The Michele Hewitson interview: Gok Wan

By Michele Hewitson

Can I say I shook your hand? said the woman on the street, as she took Gok Wan's hand and shook it. You don't get a choice, if you are Gok Wan. In a shop, a woman slapped him on the back. "I f***ing love you!" she said.

He thinks these invasions of his person are, mostly, amusing. He could hardly complain now, could he? His telly show, How to Look Good Naked, got women to take their clothes off. He has a penchant for squeezing breasts, which he calls "bangers".

Still, aren't people forward?

"Can I poke your hair?" I found myself saying seconds after meeting him.

"Of course. Go for your life."

What astonishing hair he has. It was like patting a Brillo pad.

"I'm obsessed with why Kiwis love my hair!" he said.

I thought I knew. It's like cartoon hair.

"It is!" I have never had the urge to poke anyone's hair before. Who would? So it must have to do with his cartoonish persona. This is a very clever disguise: it makes him completely unthreatening despite being a very famous person.

Meeting him is like meeting a cartoon character come to life. This is not the most flattering thing you can say to a celebrity. Did that offend him?

"Well, I've always been quite experimental with how I look. I like to play with it. I love clothes but I don't take it too seriously. So the hair is a bit of a parody of what hair should look like. The glasses are a bit of a parody."

So he might be a parody of himself?

"Oh, do you know what? I don't think so."

Then he said, "Actually, that's a lie. I think it has to be to a certain extent because of course television's two-dimensional and everything has to be heightened. I think the job I do isn't a parody, but I think parts of my personality are obviously more exaggerated."

I was glad to hear it because on the telly he's always bouncing about, talking his quiffed head off, calling everyone "gorgeous".

The idea of an hour with him would have been exhausting. If he was real.

He likes to say he's thick, but that's just more play-acting. And it's quite clever to pretend to be a bit dim because it makes people feel smarter - which is not a bad thing when you are persuading them to go naked on telly.

"You're not thick at all, are you?" I say, and he says that compared to his sister, he is.

"Good try," I say, and he almost chokes on his latte, laughing.

For a silly person, he gives as good as he gets. I was being prudish about people taking their clothes off in public because, "Come on, nobody looks good naked really, do they?"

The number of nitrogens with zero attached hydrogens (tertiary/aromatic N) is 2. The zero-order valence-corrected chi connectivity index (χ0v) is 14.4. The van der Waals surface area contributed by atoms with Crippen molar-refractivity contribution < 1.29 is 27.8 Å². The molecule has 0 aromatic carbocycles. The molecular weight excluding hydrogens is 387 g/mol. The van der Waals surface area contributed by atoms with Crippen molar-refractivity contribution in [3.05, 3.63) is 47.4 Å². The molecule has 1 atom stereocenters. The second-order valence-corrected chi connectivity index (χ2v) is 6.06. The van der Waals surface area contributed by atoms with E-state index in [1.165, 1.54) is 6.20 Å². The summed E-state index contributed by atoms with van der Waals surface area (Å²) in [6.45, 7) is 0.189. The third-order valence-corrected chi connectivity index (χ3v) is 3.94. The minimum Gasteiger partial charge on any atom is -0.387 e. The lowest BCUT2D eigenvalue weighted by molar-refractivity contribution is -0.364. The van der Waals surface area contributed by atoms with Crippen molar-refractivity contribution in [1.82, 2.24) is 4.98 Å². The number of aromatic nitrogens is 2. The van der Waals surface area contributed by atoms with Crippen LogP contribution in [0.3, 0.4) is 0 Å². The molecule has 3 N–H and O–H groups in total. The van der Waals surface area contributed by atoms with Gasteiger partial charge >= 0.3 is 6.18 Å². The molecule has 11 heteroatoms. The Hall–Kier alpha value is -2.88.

He said, "Think about your language there, madam," meaning I was pretending to be prudish when really I was having a go.

Then he gave me a long, evangelical, expletive-punctuated lecture about "a global epidemic of self-loathing" and the "pumped, sucked and cut up" cult of plastic surgery and how the concept of the show was to "get these women who hated their bodies to feel good about themselves through fashion which has always been their worst enemy".

Which is all very well, but seeing naked people is disgusting.

He said, menacingly, "I'm going to get your kit off in a minute."

You can tell a bit about a celeb by the people around them. He's with his agent and a PR person and a nice lady from Specsavers, who have cannily got Wan's famously bespectacled face aboard to be a sort of roving spec stylist.

The snootier celebs have even snootier minder people, and there are all sorts of rules about what you must and mustn't ask the celeb about.

There was none of that.

The nice Specsavers lady asked ever so sweetly whether there was any chance that I might possibly mention their celeb's reason for being here - to hold a glam spec styling session. So, there I have. I don't mind giving nice polite people a plug. And we did forget to talk about specs, I'm afraid.

We were a bit busy talking about other things.

I wanted to know what he'd meant when he said that his campness is at least partly deliberate.

"I realised I could affect how people treated me by how I acted. I do have a camp side to my personality, but I also have a Top Gear-loving, football-loving side. I only play up to the camp side [on the telly]."